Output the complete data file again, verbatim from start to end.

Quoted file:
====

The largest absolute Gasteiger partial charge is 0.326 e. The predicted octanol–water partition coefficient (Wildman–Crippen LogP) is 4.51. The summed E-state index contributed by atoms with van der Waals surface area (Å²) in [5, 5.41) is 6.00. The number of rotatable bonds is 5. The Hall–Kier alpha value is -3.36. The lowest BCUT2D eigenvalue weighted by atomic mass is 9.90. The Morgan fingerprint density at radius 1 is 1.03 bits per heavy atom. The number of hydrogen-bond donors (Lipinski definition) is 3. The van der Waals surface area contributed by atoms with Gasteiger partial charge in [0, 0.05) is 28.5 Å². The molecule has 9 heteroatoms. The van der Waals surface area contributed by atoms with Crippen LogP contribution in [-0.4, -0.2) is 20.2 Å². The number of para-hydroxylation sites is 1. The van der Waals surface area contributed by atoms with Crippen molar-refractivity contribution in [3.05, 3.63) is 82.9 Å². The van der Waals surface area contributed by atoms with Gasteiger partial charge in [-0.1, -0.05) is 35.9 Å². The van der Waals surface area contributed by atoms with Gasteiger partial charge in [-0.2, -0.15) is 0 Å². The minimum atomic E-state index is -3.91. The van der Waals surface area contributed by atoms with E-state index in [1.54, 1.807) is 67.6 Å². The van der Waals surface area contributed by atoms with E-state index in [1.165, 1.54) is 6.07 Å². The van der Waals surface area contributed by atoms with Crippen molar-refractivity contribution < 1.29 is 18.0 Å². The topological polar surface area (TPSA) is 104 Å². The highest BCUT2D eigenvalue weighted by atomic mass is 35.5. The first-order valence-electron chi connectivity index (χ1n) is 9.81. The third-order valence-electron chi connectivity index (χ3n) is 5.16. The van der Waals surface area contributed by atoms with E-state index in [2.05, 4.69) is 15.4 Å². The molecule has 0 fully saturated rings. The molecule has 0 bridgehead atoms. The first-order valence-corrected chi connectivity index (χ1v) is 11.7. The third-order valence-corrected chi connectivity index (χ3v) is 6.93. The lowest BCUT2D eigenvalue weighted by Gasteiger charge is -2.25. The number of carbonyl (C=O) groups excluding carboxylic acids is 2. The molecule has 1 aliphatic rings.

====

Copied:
The largest absolute Gasteiger partial charge is 0.326 e. The predicted octanol–water partition coefficient (Wildman–Crippen LogP) is 4.51. The summed E-state index contributed by atoms with van der Waals surface area (Å²) in [5, 5.41) is 6.00. The number of rotatable bonds is 5. The Hall–Kier alpha value is -3.36. The lowest BCUT2D eigenvalue weighted by atomic mass is 9.90. The Morgan fingerprint density at radius 1 is 1.03 bits per heavy atom. The number of hydrogen-bond donors (Lipinski definition) is 3. The van der Waals surface area contributed by atoms with Gasteiger partial charge in [0, 0.05) is 28.5 Å². The molecule has 9 heteroatoms. The van der Waals surface area contributed by atoms with Crippen LogP contribution in [-0.4, -0.2) is 20.2 Å². The number of para-hydroxylation sites is 1. The van der Waals surface area contributed by atoms with Crippen molar-refractivity contribution in [3.05, 3.63) is 82.9 Å². The van der Waals surface area contributed by atoms with Gasteiger partial charge in [-0.1, -0.05) is 35.9 Å². The van der Waals surface area contributed by atoms with Gasteiger partial charge in [-0.2, -0.15) is 0 Å². The minimum atomic E-state index is -3.91. The van der Waals surface area contributed by atoms with E-state index in [1.54, 1.807) is 67.6 Å². The van der Waals surface area contributed by atoms with E-state index in [1.165, 1.54) is 6.07 Å². The van der Waals surface area contributed by atoms with Crippen molar-refractivity contribution < 1.29 is 18.0 Å². The topological polar surface area (TPSA) is 104 Å². The highest BCUT2D eigenvalue weighted by atomic mass is 35.5. The first-order valence-electron chi connectivity index (χ1n) is 9.81. The third-order valence-electron chi connectivity index (χ3n) is 5.16. The van der Waals surface area contributed by atoms with E-state index in [2.05, 4.69) is 15.4 Å². The molecule has 0 fully saturated rings. The molecule has 0 bridgehead atoms. The first-order valence-corrected chi connectivity index (χ1v) is 11.7. The third-order valence-corrected chi connectivity index (χ3v) is 6.93. The lowest BCUT2D eigenvalue weighted by Gasteiger charge is -2.25. The number of carbonyl (C=O) groups excluding carboxylic acids is 2. The molecule has 1 aliphatic rings.